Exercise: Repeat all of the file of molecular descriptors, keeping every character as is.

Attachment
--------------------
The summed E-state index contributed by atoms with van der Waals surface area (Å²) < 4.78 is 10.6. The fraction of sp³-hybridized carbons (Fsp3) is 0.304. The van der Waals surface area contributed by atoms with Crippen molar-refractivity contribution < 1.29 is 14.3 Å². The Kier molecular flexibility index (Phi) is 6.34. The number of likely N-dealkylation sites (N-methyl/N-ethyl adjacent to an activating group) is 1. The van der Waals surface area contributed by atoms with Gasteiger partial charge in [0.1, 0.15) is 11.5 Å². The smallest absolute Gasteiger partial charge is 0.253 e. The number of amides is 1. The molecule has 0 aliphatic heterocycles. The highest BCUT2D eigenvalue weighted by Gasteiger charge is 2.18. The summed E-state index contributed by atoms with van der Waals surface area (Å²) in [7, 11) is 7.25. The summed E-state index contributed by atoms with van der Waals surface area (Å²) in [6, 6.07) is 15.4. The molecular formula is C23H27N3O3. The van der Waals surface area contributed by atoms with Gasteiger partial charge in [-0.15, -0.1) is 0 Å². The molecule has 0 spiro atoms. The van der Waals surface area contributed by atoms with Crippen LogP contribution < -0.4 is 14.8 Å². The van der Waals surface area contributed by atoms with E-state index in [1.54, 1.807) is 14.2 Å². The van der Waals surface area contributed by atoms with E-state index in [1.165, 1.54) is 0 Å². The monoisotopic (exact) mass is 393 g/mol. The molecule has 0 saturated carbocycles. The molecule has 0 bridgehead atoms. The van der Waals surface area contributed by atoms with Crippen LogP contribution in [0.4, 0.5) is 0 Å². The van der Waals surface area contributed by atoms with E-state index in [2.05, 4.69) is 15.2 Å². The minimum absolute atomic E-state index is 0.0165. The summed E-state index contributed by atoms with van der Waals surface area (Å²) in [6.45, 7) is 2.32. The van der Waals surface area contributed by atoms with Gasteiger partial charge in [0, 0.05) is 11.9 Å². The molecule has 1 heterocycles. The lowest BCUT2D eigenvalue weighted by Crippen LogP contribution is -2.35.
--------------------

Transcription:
The summed E-state index contributed by atoms with van der Waals surface area (Å²) < 4.78 is 10.6. The fraction of sp³-hybridized carbons (Fsp3) is 0.304. The van der Waals surface area contributed by atoms with Crippen molar-refractivity contribution < 1.29 is 14.3 Å². The Kier molecular flexibility index (Phi) is 6.34. The number of likely N-dealkylation sites (N-methyl/N-ethyl adjacent to an activating group) is 1. The van der Waals surface area contributed by atoms with Gasteiger partial charge in [0.1, 0.15) is 11.5 Å². The smallest absolute Gasteiger partial charge is 0.253 e. The number of amides is 1. The molecule has 0 aliphatic heterocycles. The highest BCUT2D eigenvalue weighted by Gasteiger charge is 2.18. The summed E-state index contributed by atoms with van der Waals surface area (Å²) in [7, 11) is 7.25. The summed E-state index contributed by atoms with van der Waals surface area (Å²) in [6, 6.07) is 15.4. The molecular formula is C23H27N3O3. The van der Waals surface area contributed by atoms with Gasteiger partial charge in [-0.15, -0.1) is 0 Å². The molecule has 0 spiro atoms. The van der Waals surface area contributed by atoms with Crippen LogP contribution < -0.4 is 14.8 Å². The van der Waals surface area contributed by atoms with E-state index in [1.54, 1.807) is 14.2 Å². The van der Waals surface area contributed by atoms with E-state index in [1.165, 1.54) is 0 Å². The monoisotopic (exact) mass is 393 g/mol. The molecule has 0 saturated carbocycles. The molecule has 0 bridgehead atoms. The van der Waals surface area contributed by atoms with Crippen LogP contribution in [0.4, 0.5) is 0 Å². The van der Waals surface area contributed by atoms with E-state index in [2.05, 4.69) is 15.2 Å². The minimum absolute atomic E-state index is 0.0165. The summed E-state index contributed by atoms with van der Waals surface area (Å²) in [6.45, 7) is 2.32. The van der Waals surface area contributed by atoms with Gasteiger partial charge in [0, 0.05) is 11.9 Å². The molecule has 1 heterocycles. The lowest BCUT2D eigenvalue weighted by Crippen LogP contribution is -2.35.